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Old 03-08-2005, 12:51 AM
hoosier hoosier is offline
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"buying your friends"

(Pretty good answer to a common question, from Pi Kappa Phi web page)

Often people equate paying fraternal dues to "buying your friends." This, however, is an uneducated fallacy. When thinking of the money involved in a fraternity, relate it to the money involved in joining many similar organizations: recreational clubs, YMCA's, youth groups. All of these groups have different missions, yet all require money to allow for this mission to be carried out. While a recreational club might require dues to cover camping, rafting and other sporting events, we require dues to cover formal weekends at the beach, buses to and from football games and road trips to visit other Pi Kappa Phi chapters around the nation. While the YMCA must collect funds to cover their gymnasiums, swimming pools and youth involvement programs, we must also collect funds to cover the costs of living in our own house, having a full time cook and embarking on philanthropic trips to, say, Maryland or Florida. You might think of dues as merely a means to pool resources for more efficient expenditure. For example, which is cheaper, joining the YMCA or building your own pool, basketball court and weight room? Which is more economical, every person buying a meal and cooking in a separate kitchen, or buying enough food to feed a group of people out of one kitchen? If you have any further questions or concerns about the money involved in joining a fraternity, please contact our treasurer.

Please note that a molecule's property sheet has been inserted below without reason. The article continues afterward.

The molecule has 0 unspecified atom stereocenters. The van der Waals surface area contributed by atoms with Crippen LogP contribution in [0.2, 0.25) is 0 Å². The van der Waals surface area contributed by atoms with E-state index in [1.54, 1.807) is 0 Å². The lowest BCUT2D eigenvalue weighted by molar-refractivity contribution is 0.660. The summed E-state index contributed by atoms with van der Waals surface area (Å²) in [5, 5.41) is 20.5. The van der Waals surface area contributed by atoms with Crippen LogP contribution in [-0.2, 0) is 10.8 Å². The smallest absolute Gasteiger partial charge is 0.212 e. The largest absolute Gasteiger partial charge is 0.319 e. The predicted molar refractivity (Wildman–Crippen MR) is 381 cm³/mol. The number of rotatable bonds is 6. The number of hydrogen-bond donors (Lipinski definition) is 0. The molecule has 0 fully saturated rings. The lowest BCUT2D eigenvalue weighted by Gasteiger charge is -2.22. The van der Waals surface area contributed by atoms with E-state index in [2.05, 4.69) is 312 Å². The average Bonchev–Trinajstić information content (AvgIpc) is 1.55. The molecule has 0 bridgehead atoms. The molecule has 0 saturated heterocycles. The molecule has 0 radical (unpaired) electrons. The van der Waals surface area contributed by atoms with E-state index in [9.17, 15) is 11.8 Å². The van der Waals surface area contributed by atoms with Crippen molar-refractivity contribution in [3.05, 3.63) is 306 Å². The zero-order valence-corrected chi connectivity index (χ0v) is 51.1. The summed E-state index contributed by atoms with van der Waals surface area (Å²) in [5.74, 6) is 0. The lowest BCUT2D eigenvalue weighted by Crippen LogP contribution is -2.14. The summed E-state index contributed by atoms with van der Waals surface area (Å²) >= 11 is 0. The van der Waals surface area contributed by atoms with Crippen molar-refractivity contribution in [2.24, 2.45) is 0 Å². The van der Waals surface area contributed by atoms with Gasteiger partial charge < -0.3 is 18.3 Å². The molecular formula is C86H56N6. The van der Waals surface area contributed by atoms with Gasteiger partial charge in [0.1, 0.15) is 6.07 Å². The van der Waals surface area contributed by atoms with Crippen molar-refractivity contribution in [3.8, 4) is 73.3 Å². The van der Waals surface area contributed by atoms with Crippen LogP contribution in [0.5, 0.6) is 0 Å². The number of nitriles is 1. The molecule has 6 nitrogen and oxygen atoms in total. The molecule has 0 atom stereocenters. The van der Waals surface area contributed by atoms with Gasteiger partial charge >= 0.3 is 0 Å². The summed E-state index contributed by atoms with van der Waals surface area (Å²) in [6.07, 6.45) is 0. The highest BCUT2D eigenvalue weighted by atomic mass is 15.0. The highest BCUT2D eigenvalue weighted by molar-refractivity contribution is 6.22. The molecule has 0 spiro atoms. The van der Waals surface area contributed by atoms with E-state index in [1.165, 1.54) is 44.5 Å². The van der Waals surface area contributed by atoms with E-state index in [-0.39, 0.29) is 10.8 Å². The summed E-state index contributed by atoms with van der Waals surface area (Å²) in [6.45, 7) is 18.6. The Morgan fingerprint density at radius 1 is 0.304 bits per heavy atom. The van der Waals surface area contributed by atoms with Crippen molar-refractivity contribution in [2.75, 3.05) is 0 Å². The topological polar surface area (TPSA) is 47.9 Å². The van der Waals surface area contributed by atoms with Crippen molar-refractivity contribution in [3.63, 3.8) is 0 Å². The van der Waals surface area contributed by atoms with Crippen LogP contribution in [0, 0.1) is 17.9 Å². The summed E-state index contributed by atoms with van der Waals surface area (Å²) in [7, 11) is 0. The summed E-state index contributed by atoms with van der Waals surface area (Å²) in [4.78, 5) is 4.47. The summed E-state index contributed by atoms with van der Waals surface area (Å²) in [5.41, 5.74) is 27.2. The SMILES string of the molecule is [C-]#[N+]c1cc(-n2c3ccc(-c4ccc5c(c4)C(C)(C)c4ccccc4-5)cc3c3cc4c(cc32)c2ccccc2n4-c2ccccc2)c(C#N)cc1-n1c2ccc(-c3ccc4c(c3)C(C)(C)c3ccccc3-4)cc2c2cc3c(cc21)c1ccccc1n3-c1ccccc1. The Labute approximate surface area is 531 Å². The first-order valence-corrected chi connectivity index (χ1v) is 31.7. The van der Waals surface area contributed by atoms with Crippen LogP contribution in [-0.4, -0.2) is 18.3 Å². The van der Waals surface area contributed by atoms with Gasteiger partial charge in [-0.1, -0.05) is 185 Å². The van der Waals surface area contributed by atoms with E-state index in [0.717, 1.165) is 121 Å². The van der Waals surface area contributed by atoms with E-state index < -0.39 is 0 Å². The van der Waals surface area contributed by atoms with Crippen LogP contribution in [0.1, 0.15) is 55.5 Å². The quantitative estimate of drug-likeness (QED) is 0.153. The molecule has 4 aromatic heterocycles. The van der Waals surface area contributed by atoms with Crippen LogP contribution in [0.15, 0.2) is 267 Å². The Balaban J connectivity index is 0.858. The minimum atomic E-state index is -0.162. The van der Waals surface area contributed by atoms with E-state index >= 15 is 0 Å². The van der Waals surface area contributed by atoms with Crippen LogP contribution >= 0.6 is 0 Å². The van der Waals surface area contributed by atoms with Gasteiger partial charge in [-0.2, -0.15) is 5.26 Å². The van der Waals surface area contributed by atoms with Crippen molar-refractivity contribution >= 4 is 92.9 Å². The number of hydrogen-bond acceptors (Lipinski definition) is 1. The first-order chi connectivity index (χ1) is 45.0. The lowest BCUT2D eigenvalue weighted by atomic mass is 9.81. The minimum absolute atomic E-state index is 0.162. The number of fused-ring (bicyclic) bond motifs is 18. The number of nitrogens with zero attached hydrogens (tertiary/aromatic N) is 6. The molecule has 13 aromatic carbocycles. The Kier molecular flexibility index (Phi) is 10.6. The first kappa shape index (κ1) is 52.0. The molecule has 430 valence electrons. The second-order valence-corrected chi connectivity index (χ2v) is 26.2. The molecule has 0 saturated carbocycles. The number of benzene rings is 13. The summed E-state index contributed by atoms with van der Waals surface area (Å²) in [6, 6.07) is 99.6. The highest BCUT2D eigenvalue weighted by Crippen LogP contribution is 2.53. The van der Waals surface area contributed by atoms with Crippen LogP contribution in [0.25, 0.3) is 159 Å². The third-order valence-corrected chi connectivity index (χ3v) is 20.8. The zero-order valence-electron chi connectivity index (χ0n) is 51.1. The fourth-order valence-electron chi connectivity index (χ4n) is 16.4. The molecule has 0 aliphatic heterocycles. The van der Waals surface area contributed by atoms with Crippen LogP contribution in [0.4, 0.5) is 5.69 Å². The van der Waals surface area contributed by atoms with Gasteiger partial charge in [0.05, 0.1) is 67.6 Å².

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Old 03-08-2005, 11:05 AM
LionTamer LionTamer is offline
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Location: Philadelphia
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Good answer!

My local Meeting (church) asks members to donate to help with the upkeep of the Meetinghouse, the heat, the light, insurance, upkeep of the burial grounds, support for sick or indigent Friends, donations to Quaker charities overseas, etc., And so does the group which oversees all the Meetings in the Philadelphia metro area.

Does this mean that I am paying for spiritual fellowship?

Does that mean that anyone who tithes or makes offerings or puts their envelope in the basket at church every week is "paying" for spiritual fellowship?
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